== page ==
Matrix42 study: Roughly half of all companies in Germany, Switzerland and Austria are looking to roll out Windows 10

Support for Windows XP and Windows 7 to be discontinued, prompting companies to react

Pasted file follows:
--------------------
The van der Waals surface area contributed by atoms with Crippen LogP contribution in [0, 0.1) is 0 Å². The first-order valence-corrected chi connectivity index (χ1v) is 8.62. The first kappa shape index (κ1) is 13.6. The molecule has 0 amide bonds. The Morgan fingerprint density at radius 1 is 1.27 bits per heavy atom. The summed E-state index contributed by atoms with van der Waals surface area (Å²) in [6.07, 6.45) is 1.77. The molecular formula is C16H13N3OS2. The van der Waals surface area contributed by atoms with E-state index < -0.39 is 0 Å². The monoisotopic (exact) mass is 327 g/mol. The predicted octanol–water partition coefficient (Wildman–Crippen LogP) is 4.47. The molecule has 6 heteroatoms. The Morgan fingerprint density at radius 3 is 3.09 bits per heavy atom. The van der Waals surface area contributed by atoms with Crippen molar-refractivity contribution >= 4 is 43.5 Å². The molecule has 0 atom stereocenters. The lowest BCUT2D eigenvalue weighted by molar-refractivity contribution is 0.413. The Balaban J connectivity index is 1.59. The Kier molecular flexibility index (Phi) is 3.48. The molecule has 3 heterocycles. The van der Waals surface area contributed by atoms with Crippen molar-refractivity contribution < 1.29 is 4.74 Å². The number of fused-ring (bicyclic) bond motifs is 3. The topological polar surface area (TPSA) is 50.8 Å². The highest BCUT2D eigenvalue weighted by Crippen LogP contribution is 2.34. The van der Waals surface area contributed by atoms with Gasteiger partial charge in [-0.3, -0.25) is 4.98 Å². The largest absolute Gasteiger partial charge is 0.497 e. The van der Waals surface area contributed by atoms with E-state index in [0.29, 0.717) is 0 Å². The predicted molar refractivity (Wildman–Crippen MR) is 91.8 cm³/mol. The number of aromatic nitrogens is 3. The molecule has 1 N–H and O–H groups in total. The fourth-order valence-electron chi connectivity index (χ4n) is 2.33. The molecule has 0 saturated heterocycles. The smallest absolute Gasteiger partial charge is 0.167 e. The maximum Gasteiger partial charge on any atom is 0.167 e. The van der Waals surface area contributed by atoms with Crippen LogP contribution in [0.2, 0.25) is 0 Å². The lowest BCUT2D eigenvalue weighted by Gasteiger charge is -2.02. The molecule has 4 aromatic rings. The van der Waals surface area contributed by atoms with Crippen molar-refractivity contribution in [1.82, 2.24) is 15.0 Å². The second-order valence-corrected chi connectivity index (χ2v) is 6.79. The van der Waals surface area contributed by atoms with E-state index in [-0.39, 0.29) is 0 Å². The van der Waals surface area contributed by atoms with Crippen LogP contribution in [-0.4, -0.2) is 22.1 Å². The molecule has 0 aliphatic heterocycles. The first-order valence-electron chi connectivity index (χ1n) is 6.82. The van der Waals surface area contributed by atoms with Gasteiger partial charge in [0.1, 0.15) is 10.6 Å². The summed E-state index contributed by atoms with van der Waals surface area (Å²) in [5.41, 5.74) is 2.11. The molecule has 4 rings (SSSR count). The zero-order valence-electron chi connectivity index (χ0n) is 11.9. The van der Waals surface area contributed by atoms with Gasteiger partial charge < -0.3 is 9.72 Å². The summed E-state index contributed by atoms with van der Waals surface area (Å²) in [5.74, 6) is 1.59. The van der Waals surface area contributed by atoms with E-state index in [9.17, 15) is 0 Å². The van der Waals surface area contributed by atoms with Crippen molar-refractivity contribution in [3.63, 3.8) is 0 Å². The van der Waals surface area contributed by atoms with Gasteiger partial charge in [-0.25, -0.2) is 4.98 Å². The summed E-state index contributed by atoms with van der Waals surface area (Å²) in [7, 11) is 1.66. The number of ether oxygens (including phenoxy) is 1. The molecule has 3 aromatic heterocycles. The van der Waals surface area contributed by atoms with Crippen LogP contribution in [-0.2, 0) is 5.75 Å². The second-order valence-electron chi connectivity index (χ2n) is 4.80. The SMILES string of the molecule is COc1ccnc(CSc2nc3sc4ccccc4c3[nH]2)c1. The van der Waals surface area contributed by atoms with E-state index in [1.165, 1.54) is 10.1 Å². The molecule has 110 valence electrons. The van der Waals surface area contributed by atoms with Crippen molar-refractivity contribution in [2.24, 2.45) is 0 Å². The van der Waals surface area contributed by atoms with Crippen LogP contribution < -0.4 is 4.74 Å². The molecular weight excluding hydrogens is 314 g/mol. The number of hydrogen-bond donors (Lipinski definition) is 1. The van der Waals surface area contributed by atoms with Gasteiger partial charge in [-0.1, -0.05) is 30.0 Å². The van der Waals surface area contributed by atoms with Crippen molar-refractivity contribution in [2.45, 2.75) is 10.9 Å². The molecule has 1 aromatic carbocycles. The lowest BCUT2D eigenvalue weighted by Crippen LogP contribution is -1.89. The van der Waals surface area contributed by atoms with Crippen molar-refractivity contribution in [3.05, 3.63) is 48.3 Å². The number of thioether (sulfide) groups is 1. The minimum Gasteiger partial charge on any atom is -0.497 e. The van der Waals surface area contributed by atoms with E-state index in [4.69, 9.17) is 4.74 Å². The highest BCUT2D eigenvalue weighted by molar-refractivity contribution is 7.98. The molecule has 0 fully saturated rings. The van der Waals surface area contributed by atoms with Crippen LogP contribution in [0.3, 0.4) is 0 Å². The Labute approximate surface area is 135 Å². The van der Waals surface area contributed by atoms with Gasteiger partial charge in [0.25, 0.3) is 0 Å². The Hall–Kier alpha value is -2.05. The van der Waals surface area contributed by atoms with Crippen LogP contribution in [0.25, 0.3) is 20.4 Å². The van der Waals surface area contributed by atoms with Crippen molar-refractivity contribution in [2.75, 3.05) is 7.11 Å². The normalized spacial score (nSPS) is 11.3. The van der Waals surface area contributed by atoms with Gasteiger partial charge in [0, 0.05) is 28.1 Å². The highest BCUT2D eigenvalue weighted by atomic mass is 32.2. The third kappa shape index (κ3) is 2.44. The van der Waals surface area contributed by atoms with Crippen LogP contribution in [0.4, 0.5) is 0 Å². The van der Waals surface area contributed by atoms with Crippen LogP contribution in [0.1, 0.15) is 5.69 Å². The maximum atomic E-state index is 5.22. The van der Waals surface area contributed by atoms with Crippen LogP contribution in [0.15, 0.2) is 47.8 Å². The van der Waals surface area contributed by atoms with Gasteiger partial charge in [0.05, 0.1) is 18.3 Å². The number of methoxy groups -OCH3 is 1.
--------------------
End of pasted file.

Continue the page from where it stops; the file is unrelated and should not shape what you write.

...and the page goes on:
Nearly one in two companies in Germany, Switzerland and Austria are planning to introduce Windows 10. According to a study conducted by Matrix42, one third of companies surveyed stated the end of support for Windows XP and Windows 7 as the reason for their decision. Almost 60 per cent of them see a need for action, especially when it comes to Windows versions installed on desktops and laptops. As happened when Windows 7 was launched, many companies are closely examining issues related to the new Microsoft operating system. Unlike Windows 8, the market seems much more receptive to Windows 10. Of the companies surveyed in a market analysis on attitudes towards Windows 10, 47 per cent indicated that they are planning to deploy the new operating system at their organisation in the near future. Fifty-three per cent are looking to roll out Windows 10 by the end of 2016 Nine per cent of companies stated that they intend to migrate to Windows 10 as soon as it is released, whilst 16 per cent plan to do so by year’s end. A further 28 per cent would like to switch their IT systems over to the new operating system by the end of 2016. The remaining 45 per cent are looking to migrate to Windows 10, but have not set any firm date as of yet. There are many reasons why companies are looking to make the switch. The number one reason (30 per cent of respondents) is the end of standard support for Windows XP and Windows 7, clearly reflecting security concerns voiced by administrators. Trailing far behind in second place (20 per cent) are the new features and functions Windows 10 has to offer. Other reasons relate to the desire to have one standard operating system for many types of devices (16 per cent), a desire to increase productivity (13 per cent) and a desire to lower costs (11 per cent). Compatibility is seen as a major challenge There are concerns as well. For instance, nearly 30 per cent are wary of potential software compatibility issues occurring when deploying the new operating system. Twenty-four per cent believe that migrating to Windows 10 will be both time-consuming and lead to higher costs, whilst 18 per cent are concerned about potential hardware compatibility issues. Furthermore, users see the complexity of the new features as being a challenge, whereas administrators are concerned that the new operating system will not support the management tools their companies are currently using. Standard migration process It should come as no surprise that companies look to take a conservative approach when migrating to new operating systems. That’s why 34 per cent are planning to roll out Windows 10 in phases, one department after another, whilst 24 per cent have indicated they will take a gradual approach, whereby an upgrade to Windows 10 will not be carried out until hardware is replaced or switched out. Twenty-two per cent are looking at a one-off, across-the-board migration, and 18 per cent indicated that they will switch to Windows 10 one device type at a time. As a general trend, desktops and laptops are the primary focus when it comes to migrating to Windows 10, with 59 per cent of companies surveyed by Matrix42 wanting to use the new operating system on them. This is followed in second and third place by tablets (18 per cent) and virtual desktops (17 per cent), with smartphones coming in at a distant fourth place (9 per cent). All of the figures cited in this document are based on information collected at CeBIT in March 2015. A total of 1,231 companies, major corporations and SMEs participated in the survey. The complete survey is available for free download at You can also find a guide on how to migrate from one operating system to another.